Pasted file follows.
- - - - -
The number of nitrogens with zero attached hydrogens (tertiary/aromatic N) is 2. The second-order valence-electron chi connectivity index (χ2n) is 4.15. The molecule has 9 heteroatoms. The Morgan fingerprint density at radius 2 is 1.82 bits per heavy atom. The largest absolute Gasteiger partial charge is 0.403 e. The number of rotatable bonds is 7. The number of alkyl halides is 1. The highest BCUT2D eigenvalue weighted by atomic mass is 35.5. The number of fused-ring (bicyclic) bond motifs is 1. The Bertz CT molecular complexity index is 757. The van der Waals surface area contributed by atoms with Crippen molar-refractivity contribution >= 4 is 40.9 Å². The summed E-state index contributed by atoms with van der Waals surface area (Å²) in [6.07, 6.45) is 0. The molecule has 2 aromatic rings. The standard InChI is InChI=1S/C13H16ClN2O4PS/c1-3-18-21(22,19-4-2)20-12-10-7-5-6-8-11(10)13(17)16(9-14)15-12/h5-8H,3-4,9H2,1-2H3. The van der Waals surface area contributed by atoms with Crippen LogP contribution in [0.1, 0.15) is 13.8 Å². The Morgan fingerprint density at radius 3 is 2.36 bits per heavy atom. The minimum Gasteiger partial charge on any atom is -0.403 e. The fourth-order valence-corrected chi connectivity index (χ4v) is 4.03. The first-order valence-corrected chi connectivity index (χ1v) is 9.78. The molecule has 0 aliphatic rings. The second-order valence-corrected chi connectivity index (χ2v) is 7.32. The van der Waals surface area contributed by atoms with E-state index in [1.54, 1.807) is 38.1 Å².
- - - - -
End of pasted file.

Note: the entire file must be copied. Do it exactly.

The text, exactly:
The number of nitrogens with zero attached hydrogens (tertiary/aromatic N) is 2. The second-order valence-electron chi connectivity index (χ2n) is 4.15. The molecule has 9 heteroatoms. The Morgan fingerprint density at radius 2 is 1.82 bits per heavy atom. The largest absolute Gasteiger partial charge is 0.403 e. The number of rotatable bonds is 7. The number of alkyl halides is 1. The highest BCUT2D eigenvalue weighted by atomic mass is 35.5. The number of fused-ring (bicyclic) bond motifs is 1. The Bertz CT molecular complexity index is 757. The van der Waals surface area contributed by atoms with Crippen molar-refractivity contribution >= 4 is 40.9 Å². The summed E-state index contributed by atoms with van der Waals surface area (Å²) in [6.07, 6.45) is 0. The molecule has 2 aromatic rings. The standard InChI is InChI=1S/C13H16ClN2O4PS/c1-3-18-21(22,19-4-2)20-12-10-7-5-6-8-11(10)13(17)16(9-14)15-12/h5-8H,3-4,9H2,1-2H3. The van der Waals surface area contributed by atoms with Crippen LogP contribution in [0.1, 0.15) is 13.8 Å². The Morgan fingerprint density at radius 3 is 2.36 bits per heavy atom. The minimum Gasteiger partial charge on any atom is -0.403 e. The fourth-order valence-corrected chi connectivity index (χ4v) is 4.03. The first-order valence-corrected chi connectivity index (χ1v) is 9.78. The molecule has 0 aliphatic rings. The second-order valence-corrected chi connectivity index (χ2v) is 7.32. The van der Waals surface area contributed by atoms with E-state index in [1.54, 1.807) is 38.1 Å².